40 M.TUBERCULOSIS CULTURE LIQUID MEDIA (2) MB Redox Tube Four ml of modified, serum-supplemented Kirchner medium with a colourless tetrazolium salt as a growth indicator. During bacterial growth, the tetrazolium salt is reduced to a pink-, red-, or violet-colored formazan. Contains a special vitamin complex which provides for a considerable acceleration of the growth of mycobacteria Nonradiometric Liquid Culture Media

41 M.TUBERCULOSIS CULTURE SOLID V/S LIQUID MEDIA Solid mediaLiquid media Availability GoodVariable Sensitivity %80-95 % Specificity % Processing time 4-8 weeks12-15 days Cost 1500 Antibiotic sensitivity ++ Hence liquid media is preferred

42 TEST UTILITY EVALUATION RADIOMETRIC V/S NONRADIOMETRIC RadiometricNon radiometric BactecMGITMB redox Availability VariableMost commonUncommon Sensitivity % %80% Specificity 95-97% Processing time days17 days16 days Cost Antibiotic sensitivity +++ Technical difficulty Labor intensive Radiation hazards

43 GUTB DIAGNOSIS ENDOSCOPY & BIOPSY Indications – Suspected GU Koch's with equivocal radiology and lab test – Ureteric evaluation ( RGP) and stenting Risks – Bladder perforation, septicemia Problems - Morphology - If normal no biopsy - Changes - specific / nonspecific biopsy ? Need – Highly suggestive radiological findings


45 GUTB - ENDOSCOPY & BIOPSY Classical Histological features Granuloma formation Caseous necrosis Cavitation Chronic inrterstital inflammation


47 Differential diagnosis - Fungal infection: histoplasmosis & cryptococcus Infections: – Cat-scratch fever (caused by bartonella henselae) – Chronic pyelonephritis, sarcoidosis Wegener's granulomatosis: Drugs Very rare compared to M.tb infection 47 GUTB DIAGNOSIS ENDOSCOPY & BIOPSY

48 Availability- Universal Sensitivity - 18 to 56 % 6,12,13 Specificity - 95 to 97 % Processing time - four days Cost - Rs 500 Antibiotic sensitivity- NA

49 Bivalved resected specimen shows two foci of caseous necrosis in the upper pole (arrows). GUTB DIAGNOSIS ENDOSCOPY & BIOPSY

50 DIAGNOSTIC LAB TESTS COMPARISON AFB StainPCRLJ CultureBactecMGITMB redox AvailabilityUniversalLimitedCommonLimited Uncommon Sensitivity40 – 60 %95%40-70 %80-95 % %80% Specificity % Processing time 45 minsone day4-8 weeks12-14 days17 days16 days CostRs 500Rs 1600 Rs Antibiotic sensitivity NA ++++

51 GUTB LAB DIAGNOSIS PROBLEMS - No Gold Standards Current Literature - Not all test done in all patients - Different samples from different systems Sensitivity & Specificity - Maximum with combination of tests Recommendation – PCR with Bactac Radiometric Culture 51

52 Persistent Irritative voiding &/OR genital symptoms History of recurrent UTI, past H/O TB, Failed symptomatic t/t Urine – sterile pyuria, acidic, microscopic hematuria USG Specific NonSpecific IVP Urine-PCR/AFB stain & Culture Positive AKT Negative Endoscopy Morphology Specific / Non-Specific Biopsy –HPE Tissue PCR Positive Negative Clinical Decision AKT ? Normal No Biopsy DIAGNOSTIC ALGORITHM

53 Bibliography Das P, Ahuja A, Gupta SD. Incidence, etiopathogenesis and pathological aspects of genitourinary tuberculosis in India: A journey revisited. Indian J Urol 2008;24: Debra L. Piddington et al; Infection and Immunity, August 2000, p , Vol. 68, No. 8 10th Edn, Topley and Wilson. Bacteriology; Vol. 2, pg 1190 Negi SS, Khan SF, Gupta S, Pasha ST, Khare S, Lal S. Comparison of the conventional diagnostic modalities, bactec culture and polymerase chain reaction test for diagnosis of tuberculosis. Indian J Med Microbiol 2005;23:29-33 Nguyen Van Hung et al; Fluorescence microscopy for tuberculosis diagnosis ; The Lancet Infectious Diseases - Volume 7, Issue 4 (April 2007) A. K. Hemal, N. P. Gupta et al ; Polymerase Chain Reaction In Clinicall Suspected Genitourinary Tuberculosis: Comparison With Intravenous Urography, Bladder Biopsy, And Urine Acid Fast Bacilli Culture ; UROLOGY 56: 570–574, 2000 Venkataswamy MM, Rafi W, Nagarathna S, Ravi V, Chandramuki A. Comparative evaluation of bactec 460tb system and lowenstein-jensen medium for the isolation of M. tuberculosis from cerebrospinal fluid samples of tuberculous meningitis patients. Indian J Med Microbiol 2007;25: P Anargyros, D S Astill and I S Lim; Comparison of improved BACTEC and Lowenstein-Jensen media for culture of mycobacteria from clinical specimens ; J Clin Microbiol June; 28(6):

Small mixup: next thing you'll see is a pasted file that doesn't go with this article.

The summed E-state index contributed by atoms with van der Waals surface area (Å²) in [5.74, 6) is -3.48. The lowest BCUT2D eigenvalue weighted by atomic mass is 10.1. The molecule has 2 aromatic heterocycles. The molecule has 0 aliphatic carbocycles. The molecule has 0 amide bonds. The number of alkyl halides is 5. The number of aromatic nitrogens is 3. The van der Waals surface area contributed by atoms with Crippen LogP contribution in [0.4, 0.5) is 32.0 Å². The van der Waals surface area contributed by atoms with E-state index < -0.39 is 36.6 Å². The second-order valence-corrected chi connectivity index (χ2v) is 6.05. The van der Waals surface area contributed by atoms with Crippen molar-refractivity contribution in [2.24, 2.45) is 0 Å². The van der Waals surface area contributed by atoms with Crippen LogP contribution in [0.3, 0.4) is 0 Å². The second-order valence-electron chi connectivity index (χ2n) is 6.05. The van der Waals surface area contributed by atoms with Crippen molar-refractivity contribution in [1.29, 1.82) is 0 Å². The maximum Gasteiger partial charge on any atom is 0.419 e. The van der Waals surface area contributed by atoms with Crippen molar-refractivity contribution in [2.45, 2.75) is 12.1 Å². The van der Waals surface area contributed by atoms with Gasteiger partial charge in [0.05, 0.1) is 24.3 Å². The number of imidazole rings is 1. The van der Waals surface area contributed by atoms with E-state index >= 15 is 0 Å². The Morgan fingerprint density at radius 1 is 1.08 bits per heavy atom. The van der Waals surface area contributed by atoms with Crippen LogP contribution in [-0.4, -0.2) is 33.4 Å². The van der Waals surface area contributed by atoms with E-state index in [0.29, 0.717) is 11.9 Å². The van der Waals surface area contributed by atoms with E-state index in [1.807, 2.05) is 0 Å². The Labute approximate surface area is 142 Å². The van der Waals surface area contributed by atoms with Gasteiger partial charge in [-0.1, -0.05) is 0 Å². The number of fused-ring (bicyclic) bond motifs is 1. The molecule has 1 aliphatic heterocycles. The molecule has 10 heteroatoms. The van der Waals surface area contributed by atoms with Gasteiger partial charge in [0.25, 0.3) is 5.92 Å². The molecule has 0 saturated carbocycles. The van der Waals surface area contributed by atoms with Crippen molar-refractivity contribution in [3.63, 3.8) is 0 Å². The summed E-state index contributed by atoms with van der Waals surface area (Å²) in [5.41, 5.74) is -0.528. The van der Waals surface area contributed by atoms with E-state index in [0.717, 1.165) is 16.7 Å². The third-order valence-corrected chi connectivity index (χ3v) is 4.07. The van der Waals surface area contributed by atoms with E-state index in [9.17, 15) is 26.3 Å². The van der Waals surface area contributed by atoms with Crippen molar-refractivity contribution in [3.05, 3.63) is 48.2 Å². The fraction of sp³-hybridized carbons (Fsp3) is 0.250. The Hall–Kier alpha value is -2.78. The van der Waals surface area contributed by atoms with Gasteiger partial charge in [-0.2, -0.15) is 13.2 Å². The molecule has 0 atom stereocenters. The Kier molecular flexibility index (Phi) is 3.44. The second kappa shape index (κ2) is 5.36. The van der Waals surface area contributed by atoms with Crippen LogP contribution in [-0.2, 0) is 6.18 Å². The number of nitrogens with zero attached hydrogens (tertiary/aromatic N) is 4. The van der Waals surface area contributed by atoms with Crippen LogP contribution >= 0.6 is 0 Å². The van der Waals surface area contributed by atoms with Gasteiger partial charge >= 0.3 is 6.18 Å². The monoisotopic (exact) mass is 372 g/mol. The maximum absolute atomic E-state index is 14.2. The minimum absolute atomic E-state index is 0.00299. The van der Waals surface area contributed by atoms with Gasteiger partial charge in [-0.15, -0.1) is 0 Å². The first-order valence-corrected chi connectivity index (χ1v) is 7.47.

54 9.H.P. Chien; M.C. Yu; M.H. Wu; T.P. Lin; K.T. Luh; Comparison of the BACTEC MGIT 960 with Löwenstein-Jensen medium for recovery of mycobacteria from clinical specimens ; The International Journal of Tuberculosis and Lung Disease, Volume 4, Number 9, September 2000, pp (5) 10.L. Heifets, T. Linder, T. Sanchez, D. Spencer, and J. Brennan; Two Liquid Medium Systems, Mycobacteria Growth Indicator Tube and MB Redox Tube, for Mycobacterium tuberculosis Isolation from Sputum; Journal of Clinical Microbiology, March 2000, p , Vol. 38, No. 3 Specimens 11.W. K. Chew 1, R. M. Lasaitis, F. A. Schio and G. L. Gilbert; Clinical evaluation of the Mycobacteria Growth Indicator Tube (MGIT) compared with radiometric (Bactec) and solid media for isolation of Mycobacterium species; J Med Microbiol 47 (1998), Wong SH, Lau WY, Poon GP, et al: The treatment of urinary tuberculosis. J Urol 131: 297–301, Gow JG: Genito urinary tuberculosis, in Walsh PC, Retik AB, Stamey TA, et al (Eds): Campbells Urology, 6th ed. Philadelphia, WB Saunders, 1992, vol 1, pp 951–981